Wednesday, December 24, 2003

Mean inspection? We don't need no stinkin' meat inspection! 

Merry Christmas, America!

Secretary of Agriculture Ann M. Veneman said yesterday that her department tested 20,526 cattle for mad cow disease last year. But that is only a small percentage of the 35 million commercially slaughtered each year.

Because no domestic cases of mad cow disease have been found before, the United States has never put in place the kind of stringent testing done in Japan and some European countries, where every animal is supposed to be tested before humans can eat it.

If an animal becomes infected, the incubation period of the disease is three to eight years, so the detection of one animal with the disease suggests that others may have been infected by the same source but have not yet been found.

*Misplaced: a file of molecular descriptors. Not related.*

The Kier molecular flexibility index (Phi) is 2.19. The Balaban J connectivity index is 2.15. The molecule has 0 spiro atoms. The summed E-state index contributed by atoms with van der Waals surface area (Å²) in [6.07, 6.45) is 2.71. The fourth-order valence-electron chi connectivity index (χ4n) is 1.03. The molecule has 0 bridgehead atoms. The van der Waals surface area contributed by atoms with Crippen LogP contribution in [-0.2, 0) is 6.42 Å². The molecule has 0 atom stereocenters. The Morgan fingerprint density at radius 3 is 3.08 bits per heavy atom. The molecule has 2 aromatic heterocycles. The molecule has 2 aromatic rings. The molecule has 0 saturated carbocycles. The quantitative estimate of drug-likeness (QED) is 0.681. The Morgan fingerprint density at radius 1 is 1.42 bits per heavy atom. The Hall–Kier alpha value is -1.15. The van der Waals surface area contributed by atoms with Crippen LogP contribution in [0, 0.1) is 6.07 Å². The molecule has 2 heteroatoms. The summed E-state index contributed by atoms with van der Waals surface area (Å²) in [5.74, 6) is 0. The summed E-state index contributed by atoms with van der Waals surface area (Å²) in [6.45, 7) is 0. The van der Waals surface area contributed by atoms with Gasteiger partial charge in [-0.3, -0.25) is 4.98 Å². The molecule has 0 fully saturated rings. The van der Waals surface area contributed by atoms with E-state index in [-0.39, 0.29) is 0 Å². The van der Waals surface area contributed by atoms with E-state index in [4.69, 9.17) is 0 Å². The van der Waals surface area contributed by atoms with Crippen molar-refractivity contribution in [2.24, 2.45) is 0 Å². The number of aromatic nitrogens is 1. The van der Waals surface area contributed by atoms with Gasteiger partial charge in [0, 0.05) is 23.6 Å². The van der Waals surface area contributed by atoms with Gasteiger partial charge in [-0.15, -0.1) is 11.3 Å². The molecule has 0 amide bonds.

Mr. Stauber said an F.D.A. memorandum in 1997 predicted that if a single case of encephalopathy was found in the United States and a total ban on all feeding of animal protein to animals was immediately enacted, it was still possible that as many as 299,000 infected cows would be found over the next 11 years.

Well, we've found the one. Ribs anyone?

Personally, I'm still a carnivore. But I guess I'm going to have to start avoiding corporate food in favor of food grown locally, where I can know and trust the farmer. Keeps more money in my community, anyhow.

corrente SBL - New Location
~ Since April 2010 ~

~ Since 2003 ~

The Washington Chestnut
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